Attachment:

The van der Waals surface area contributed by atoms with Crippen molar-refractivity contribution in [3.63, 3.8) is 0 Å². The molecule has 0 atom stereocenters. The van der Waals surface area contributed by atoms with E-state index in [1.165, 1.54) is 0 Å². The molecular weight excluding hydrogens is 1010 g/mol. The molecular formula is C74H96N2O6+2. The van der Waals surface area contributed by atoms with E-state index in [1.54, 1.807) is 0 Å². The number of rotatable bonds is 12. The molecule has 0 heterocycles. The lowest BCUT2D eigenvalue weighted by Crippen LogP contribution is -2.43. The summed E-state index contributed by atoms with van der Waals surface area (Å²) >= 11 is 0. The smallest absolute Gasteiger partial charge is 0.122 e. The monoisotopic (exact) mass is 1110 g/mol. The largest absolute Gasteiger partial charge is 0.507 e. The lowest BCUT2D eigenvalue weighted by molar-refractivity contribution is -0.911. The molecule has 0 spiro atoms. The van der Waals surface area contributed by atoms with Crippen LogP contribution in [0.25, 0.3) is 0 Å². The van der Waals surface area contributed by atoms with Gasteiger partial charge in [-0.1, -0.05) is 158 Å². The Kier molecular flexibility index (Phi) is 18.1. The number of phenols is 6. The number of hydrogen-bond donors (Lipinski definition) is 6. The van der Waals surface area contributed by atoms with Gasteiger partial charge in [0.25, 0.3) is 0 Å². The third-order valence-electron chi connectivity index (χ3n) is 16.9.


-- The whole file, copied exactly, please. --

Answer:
The van der Waals surface area contributed by atoms with Crippen molar-refractivity contribution in [3.63, 3.8) is 0 Å². The molecule has 0 atom stereocenters. The van der Waals surface area contributed by atoms with E-state index in [1.165, 1.54) is 0 Å². The molecular weight excluding hydrogens is 1010 g/mol. The molecular formula is C74H96N2O6+2. The van der Waals surface area contributed by atoms with E-state index in [1.54, 1.807) is 0 Å². The number of rotatable bonds is 12. The molecule has 0 heterocycles. The lowest BCUT2D eigenvalue weighted by Crippen LogP contribution is -2.43. The summed E-state index contributed by atoms with van der Waals surface area (Å²) >= 11 is 0. The smallest absolute Gasteiger partial charge is 0.122 e. The monoisotopic (exact) mass is 1110 g/mol. The largest absolute Gasteiger partial charge is 0.507 e. The lowest BCUT2D eigenvalue weighted by molar-refractivity contribution is -0.911. The molecule has 0 spiro atoms. The van der Waals surface area contributed by atoms with Crippen LogP contribution in [0.25, 0.3) is 0 Å². The van der Waals surface area contributed by atoms with Gasteiger partial charge in [-0.1, -0.05) is 158 Å². The Kier molecular flexibility index (Phi) is 18.1. The number of phenols is 6. The number of hydrogen-bond donors (Lipinski definition) is 6. The van der Waals surface area contributed by atoms with Gasteiger partial charge in [0.25, 0.3) is 0 Å². The third-order valence-electron chi connectivity index (χ3n) is 16.9.